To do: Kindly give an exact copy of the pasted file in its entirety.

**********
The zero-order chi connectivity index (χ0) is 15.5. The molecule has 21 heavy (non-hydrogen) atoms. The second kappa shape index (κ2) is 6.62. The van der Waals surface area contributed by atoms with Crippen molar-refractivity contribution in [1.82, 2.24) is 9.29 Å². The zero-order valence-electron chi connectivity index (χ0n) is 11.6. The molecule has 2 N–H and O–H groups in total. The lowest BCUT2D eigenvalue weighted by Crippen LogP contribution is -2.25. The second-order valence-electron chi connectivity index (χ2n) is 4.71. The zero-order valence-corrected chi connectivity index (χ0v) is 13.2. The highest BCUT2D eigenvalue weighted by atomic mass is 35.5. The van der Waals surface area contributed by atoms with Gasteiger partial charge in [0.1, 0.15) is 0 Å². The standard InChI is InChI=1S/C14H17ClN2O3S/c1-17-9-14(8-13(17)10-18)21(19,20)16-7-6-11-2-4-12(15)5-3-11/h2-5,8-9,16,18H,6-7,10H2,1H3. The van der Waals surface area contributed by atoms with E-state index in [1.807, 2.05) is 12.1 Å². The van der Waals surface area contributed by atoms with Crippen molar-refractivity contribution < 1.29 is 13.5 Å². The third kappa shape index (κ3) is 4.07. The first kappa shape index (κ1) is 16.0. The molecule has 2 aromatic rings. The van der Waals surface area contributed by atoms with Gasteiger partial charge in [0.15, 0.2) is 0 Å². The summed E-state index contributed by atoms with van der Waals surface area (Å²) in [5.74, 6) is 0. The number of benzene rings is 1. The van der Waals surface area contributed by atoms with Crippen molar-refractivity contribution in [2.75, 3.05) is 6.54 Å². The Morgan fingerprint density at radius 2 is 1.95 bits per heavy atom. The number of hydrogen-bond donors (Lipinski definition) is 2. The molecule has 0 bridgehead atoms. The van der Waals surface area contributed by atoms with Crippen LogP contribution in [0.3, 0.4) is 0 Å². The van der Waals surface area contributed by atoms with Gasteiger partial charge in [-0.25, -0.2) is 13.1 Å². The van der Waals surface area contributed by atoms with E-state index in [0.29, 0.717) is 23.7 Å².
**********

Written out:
The zero-order chi connectivity index (χ0) is 15.5. The molecule has 21 heavy (non-hydrogen) atoms. The second kappa shape index (κ2) is 6.62. The van der Waals surface area contributed by atoms with Crippen molar-refractivity contribution in [1.82, 2.24) is 9.29 Å². The zero-order valence-electron chi connectivity index (χ0n) is 11.6. The molecule has 2 N–H and O–H groups in total. The lowest BCUT2D eigenvalue weighted by Crippen LogP contribution is -2.25. The second-order valence-electron chi connectivity index (χ2n) is 4.71. The zero-order valence-corrected chi connectivity index (χ0v) is 13.2. The highest BCUT2D eigenvalue weighted by atomic mass is 35.5. The van der Waals surface area contributed by atoms with Gasteiger partial charge in [0.1, 0.15) is 0 Å². The standard InChI is InChI=1S/C14H17ClN2O3S/c1-17-9-14(8-13(17)10-18)21(19,20)16-7-6-11-2-4-12(15)5-3-11/h2-5,8-9,16,18H,6-7,10H2,1H3. The van der Waals surface area contributed by atoms with E-state index in [1.807, 2.05) is 12.1 Å². The van der Waals surface area contributed by atoms with Crippen molar-refractivity contribution < 1.29 is 13.5 Å². The third kappa shape index (κ3) is 4.07. The first kappa shape index (κ1) is 16.0. The molecule has 2 aromatic rings. The van der Waals surface area contributed by atoms with Gasteiger partial charge in [0.15, 0.2) is 0 Å². The summed E-state index contributed by atoms with van der Waals surface area (Å²) in [5.74, 6) is 0. The number of benzene rings is 1. The van der Waals surface area contributed by atoms with Crippen molar-refractivity contribution in [2.75, 3.05) is 6.54 Å². The Morgan fingerprint density at radius 2 is 1.95 bits per heavy atom. The number of hydrogen-bond donors (Lipinski definition) is 2. The molecule has 0 bridgehead atoms. The van der Waals surface area contributed by atoms with Crippen LogP contribution in [0.3, 0.4) is 0 Å². The van der Waals surface area contributed by atoms with Gasteiger partial charge in [-0.25, -0.2) is 13.1 Å². The van der Waals surface area contributed by atoms with E-state index in [0.29, 0.717) is 23.7 Å².